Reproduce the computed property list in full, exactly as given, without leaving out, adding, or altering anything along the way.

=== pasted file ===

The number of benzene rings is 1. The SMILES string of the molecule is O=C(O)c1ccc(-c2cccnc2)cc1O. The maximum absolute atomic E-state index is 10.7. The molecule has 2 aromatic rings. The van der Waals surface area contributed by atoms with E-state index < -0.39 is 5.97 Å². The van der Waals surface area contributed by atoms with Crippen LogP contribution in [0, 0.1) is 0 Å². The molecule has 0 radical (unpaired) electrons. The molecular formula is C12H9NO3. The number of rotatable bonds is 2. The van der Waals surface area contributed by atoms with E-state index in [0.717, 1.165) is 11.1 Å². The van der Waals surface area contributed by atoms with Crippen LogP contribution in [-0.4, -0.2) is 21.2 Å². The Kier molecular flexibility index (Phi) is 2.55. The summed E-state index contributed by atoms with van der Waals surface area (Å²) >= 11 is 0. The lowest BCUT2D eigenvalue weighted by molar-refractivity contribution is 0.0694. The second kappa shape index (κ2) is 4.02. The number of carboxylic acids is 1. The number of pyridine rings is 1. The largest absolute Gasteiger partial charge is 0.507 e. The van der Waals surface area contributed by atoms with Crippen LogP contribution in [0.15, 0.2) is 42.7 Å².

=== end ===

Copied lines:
The number of benzene rings is 1. The SMILES string of the molecule is O=C(O)c1ccc(-c2cccnc2)cc1O. The maximum absolute atomic E-state index is 10.7. The molecule has 2 aromatic rings. The van der Waals surface area contributed by atoms with E-state index < -0.39 is 5.97 Å². The van der Waals surface area contributed by atoms with Crippen LogP contribution in [0, 0.1) is 0 Å². The molecule has 0 radical (unpaired) electrons. The molecular formula is C12H9NO3. The number of rotatable bonds is 2. The van der Waals surface area contributed by atoms with E-state index in [0.717, 1.165) is 11.1 Å². The van der Waals surface area contributed by atoms with Crippen LogP contribution in [-0.4, -0.2) is 21.2 Å². The Kier molecular flexibility index (Phi) is 2.55. The summed E-state index contributed by atoms with van der Waals surface area (Å²) >= 11 is 0. The lowest BCUT2D eigenvalue weighted by molar-refractivity contribution is 0.0694. The second kappa shape index (κ2) is 4.02. The number of carboxylic acids is 1. The number of pyridine rings is 1. The largest absolute Gasteiger partial charge is 0.507 e. The van der Waals surface area contributed by atoms with Crippen LogP contribution in [0.15, 0.2) is 42.7 Å².